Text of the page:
Tuesday, September 15, 2009

Creation Not Coming to the United States

This could only happen in the U.S. The film Creation, starring Paul Bettany and Jennifer Connelly has not been picked up by distributors in this country because of its subject matter. I was looking forward to seeing the film. Now, I might not get the chance! The article in the Telegraph hints at why this has happened:
Movieguide.org, an influential site which reviews films from a Christian perspective, described Darwin as the father of eugenics and denounced him as "a racist, a bigot and an 1800s naturalist whose legacy is mass murder". His "half-baked theory" directly influenced Adolf Hitler and led to "atrocities, crimes against humanity, cloning and genetic engineering", the site stated.
There is so much nonsense packed into that one paragraph that I doubt I will ever look at the site again. If their judgement and research is that bad about a film like this, I doubt it would be good about other films.

To say that the film makers were surprised is an understatement:

Jeremy Thomas, the Oscar-winning producer of Creation, said he was astonished that such attitudes exist 150 years after On The Origin of Species was published.

"That's what we're up against. In 2009. It's amazing," he said.

"The film has no distributor in America. It has got a deal everywhere else in the world but in the US, and it's because of what the film is about. People have been saying this is the best film they've seen all year, yet nobody in the US has picked it up.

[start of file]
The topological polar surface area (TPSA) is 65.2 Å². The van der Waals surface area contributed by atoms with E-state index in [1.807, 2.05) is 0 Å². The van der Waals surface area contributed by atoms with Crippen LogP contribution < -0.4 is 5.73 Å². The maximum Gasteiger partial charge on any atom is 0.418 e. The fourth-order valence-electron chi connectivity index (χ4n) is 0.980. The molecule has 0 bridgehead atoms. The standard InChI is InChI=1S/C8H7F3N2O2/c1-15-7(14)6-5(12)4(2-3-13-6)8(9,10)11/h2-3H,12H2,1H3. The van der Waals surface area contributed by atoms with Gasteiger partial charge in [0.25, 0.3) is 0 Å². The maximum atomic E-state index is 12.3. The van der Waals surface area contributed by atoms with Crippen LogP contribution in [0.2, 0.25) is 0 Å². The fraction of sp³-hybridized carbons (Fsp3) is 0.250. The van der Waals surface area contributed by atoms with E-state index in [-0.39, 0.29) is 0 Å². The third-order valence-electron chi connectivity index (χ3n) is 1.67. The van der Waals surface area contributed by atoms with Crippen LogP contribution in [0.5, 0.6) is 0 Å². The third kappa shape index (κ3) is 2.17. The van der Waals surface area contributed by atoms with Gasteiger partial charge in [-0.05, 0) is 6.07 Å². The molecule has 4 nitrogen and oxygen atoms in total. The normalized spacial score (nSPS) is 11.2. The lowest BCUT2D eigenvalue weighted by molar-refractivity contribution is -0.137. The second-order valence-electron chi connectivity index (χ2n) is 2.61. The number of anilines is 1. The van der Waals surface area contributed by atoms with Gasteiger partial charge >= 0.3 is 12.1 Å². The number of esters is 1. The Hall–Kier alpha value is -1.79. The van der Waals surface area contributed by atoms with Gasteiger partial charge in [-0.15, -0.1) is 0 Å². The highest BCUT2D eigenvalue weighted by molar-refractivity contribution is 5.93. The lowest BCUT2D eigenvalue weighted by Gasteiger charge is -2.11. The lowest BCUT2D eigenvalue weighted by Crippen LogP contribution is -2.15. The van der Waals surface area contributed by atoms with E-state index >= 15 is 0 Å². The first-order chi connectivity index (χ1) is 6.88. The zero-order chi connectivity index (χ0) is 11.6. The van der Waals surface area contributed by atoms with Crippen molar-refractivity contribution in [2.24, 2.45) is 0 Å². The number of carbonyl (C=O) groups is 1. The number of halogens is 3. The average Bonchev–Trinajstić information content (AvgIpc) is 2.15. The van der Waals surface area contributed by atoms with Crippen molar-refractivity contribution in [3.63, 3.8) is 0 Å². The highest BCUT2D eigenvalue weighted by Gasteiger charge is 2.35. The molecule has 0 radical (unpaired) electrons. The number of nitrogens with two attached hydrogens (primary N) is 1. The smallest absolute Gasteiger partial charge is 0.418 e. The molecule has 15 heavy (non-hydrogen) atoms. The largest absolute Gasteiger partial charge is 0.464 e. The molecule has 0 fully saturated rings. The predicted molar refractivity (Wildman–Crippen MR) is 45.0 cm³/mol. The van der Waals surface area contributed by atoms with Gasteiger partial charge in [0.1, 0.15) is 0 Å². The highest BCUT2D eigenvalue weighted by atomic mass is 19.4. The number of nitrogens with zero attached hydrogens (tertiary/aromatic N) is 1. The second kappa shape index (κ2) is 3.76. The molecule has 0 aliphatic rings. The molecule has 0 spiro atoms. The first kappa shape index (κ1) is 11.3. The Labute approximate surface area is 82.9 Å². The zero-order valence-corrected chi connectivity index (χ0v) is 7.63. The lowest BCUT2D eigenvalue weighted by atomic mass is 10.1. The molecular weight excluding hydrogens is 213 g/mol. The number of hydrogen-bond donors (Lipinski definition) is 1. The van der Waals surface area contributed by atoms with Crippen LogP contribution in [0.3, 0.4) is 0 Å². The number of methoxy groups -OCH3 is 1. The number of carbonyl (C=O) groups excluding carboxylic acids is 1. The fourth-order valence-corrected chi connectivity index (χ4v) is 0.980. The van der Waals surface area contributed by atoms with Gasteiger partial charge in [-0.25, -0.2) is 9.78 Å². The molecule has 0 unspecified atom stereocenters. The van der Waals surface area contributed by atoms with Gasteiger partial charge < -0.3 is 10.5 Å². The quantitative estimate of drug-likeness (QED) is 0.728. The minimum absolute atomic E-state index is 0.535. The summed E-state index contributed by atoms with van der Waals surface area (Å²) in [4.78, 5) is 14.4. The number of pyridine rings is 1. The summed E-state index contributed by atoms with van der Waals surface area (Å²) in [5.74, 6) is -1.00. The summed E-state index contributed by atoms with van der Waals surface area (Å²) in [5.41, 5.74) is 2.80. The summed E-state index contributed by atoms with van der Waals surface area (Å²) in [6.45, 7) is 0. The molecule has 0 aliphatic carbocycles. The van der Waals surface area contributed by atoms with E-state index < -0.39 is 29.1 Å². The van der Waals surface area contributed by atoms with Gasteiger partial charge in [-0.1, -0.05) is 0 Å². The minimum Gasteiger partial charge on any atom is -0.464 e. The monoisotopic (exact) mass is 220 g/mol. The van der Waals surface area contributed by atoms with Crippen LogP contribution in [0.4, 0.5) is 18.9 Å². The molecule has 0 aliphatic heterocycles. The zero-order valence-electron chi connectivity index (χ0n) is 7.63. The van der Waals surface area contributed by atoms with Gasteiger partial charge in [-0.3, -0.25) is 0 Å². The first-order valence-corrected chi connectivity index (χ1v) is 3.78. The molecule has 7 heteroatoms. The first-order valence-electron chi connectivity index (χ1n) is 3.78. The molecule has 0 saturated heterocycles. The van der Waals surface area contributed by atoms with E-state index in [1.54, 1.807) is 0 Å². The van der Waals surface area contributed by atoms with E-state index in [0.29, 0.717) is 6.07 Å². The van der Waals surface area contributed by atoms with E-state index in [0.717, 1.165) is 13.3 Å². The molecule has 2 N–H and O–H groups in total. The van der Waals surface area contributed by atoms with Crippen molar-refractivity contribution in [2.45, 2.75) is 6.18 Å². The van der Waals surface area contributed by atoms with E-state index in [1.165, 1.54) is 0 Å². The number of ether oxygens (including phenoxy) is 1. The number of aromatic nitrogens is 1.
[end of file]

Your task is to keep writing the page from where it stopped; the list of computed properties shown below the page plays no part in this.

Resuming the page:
And I doubt anyone will. What a shame.

UPDATE: John Scalzi doesn't think its the creationists that are keeping the film from coming to the U.S. He writes:
Alternately, and leaving aside any discussion of the actual quality of the film, it may be that a quiet story about the difficult relationship between an increasingly agnostic 19th Century British scientist and his increasingly devout wife, thrown into sharp relief by the death of their beloved 10-year-old daughter, performed by mid-list stars, is not exactly the sort of film that’s going to draw in a huge winter holiday crowd, regardless of whether that scientist happens to be Darwin or not, and that these facts are rather more pertinent, from a potential distributor’s point of view.
I don't buy it. Miramax thrives on such films and they have a huge market in this country. Currently in production or advertised are all kinds of film about dissolving relationships and general dysfunction. Furthermore, Lars von Trier's new film Anti-Christ, a movie about a husband and wife who lose a young son and try to get their lives back together, is getting extensive airplay, partly due to its extremely graphic sex scenes between the leads.

Along the way, Scalzi makes a somewhat cynical comment on the perceived sensibilities of the U.S. theatre-going public:
Maybe if Charles Darwin were played by Will Smith, was a gun-toting robot sent back from the future to learn how to love, and to kill the crap out of the alien baby eaters cleverly disguised as Galapagos tortoises, and then some way were contrived for Jennifer Connelly to expose her breasts to RoboDarwin two-thirds of the way through the film, and there were explosions and lasers and stunt men flying 150 feet into the air, then we might be talking wide-release from a modern major studio.
I still don't buy it.

Hat tip to Glenn Reynolds.

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